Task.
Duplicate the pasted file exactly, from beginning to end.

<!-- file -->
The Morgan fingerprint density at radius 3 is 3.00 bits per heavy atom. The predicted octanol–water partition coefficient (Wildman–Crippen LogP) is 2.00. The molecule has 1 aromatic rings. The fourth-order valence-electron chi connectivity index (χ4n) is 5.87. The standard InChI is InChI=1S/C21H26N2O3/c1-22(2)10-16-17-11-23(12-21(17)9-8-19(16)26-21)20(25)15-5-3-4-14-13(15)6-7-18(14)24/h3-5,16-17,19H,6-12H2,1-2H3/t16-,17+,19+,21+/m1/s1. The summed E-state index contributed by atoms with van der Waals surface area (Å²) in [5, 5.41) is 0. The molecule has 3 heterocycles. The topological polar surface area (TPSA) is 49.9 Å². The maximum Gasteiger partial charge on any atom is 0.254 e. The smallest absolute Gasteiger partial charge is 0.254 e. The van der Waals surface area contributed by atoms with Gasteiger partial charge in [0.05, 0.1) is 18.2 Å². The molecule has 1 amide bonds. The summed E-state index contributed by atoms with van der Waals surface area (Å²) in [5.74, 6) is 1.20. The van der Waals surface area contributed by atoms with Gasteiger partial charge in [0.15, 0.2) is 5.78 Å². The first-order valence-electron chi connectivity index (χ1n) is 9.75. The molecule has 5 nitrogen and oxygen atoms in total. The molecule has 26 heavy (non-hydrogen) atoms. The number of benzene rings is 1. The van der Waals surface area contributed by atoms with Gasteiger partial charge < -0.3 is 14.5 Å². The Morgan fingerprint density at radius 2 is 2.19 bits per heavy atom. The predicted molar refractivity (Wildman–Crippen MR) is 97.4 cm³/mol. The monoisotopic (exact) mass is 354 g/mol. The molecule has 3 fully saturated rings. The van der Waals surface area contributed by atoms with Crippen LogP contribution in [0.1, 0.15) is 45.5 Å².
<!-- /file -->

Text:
The Morgan fingerprint density at radius 3 is 3.00 bits per heavy atom. The predicted octanol–water partition coefficient (Wildman–Crippen LogP) is 2.00. The molecule has 1 aromatic rings. The fourth-order valence-electron chi connectivity index (χ4n) is 5.87. The standard InChI is InChI=1S/C21H26N2O3/c1-22(2)10-16-17-11-23(12-21(17)9-8-19(16)26-21)20(25)15-5-3-4-14-13(15)6-7-18(14)24/h3-5,16-17,19H,6-12H2,1-2H3/t16-,17+,19+,21+/m1/s1. The summed E-state index contributed by atoms with van der Waals surface area (Å²) in [5, 5.41) is 0. The molecule has 3 heterocycles. The topological polar surface area (TPSA) is 49.9 Å². The maximum Gasteiger partial charge on any atom is 0.254 e. The smallest absolute Gasteiger partial charge is 0.254 e. The van der Waals surface area contributed by atoms with Gasteiger partial charge in [0.05, 0.1) is 18.2 Å². The molecule has 1 amide bonds. The summed E-state index contributed by atoms with van der Waals surface area (Å²) in [5.74, 6) is 1.20. The van der Waals surface area contributed by atoms with Gasteiger partial charge in [0.15, 0.2) is 5.78 Å². The first-order valence-electron chi connectivity index (χ1n) is 9.75. The molecule has 5 nitrogen and oxygen atoms in total. The molecule has 26 heavy (non-hydrogen) atoms. The number of benzene rings is 1. The van der Waals surface area contributed by atoms with Gasteiger partial charge < -0.3 is 14.5 Å². The Morgan fingerprint density at radius 2 is 2.19 bits per heavy atom. The predicted molar refractivity (Wildman–Crippen MR) is 97.4 cm³/mol. The monoisotopic (exact) mass is 354 g/mol. The molecule has 3 fully saturated rings. The van der Waals surface area contributed by atoms with Crippen LogP contribution in [0.1, 0.15) is 45.5 Å².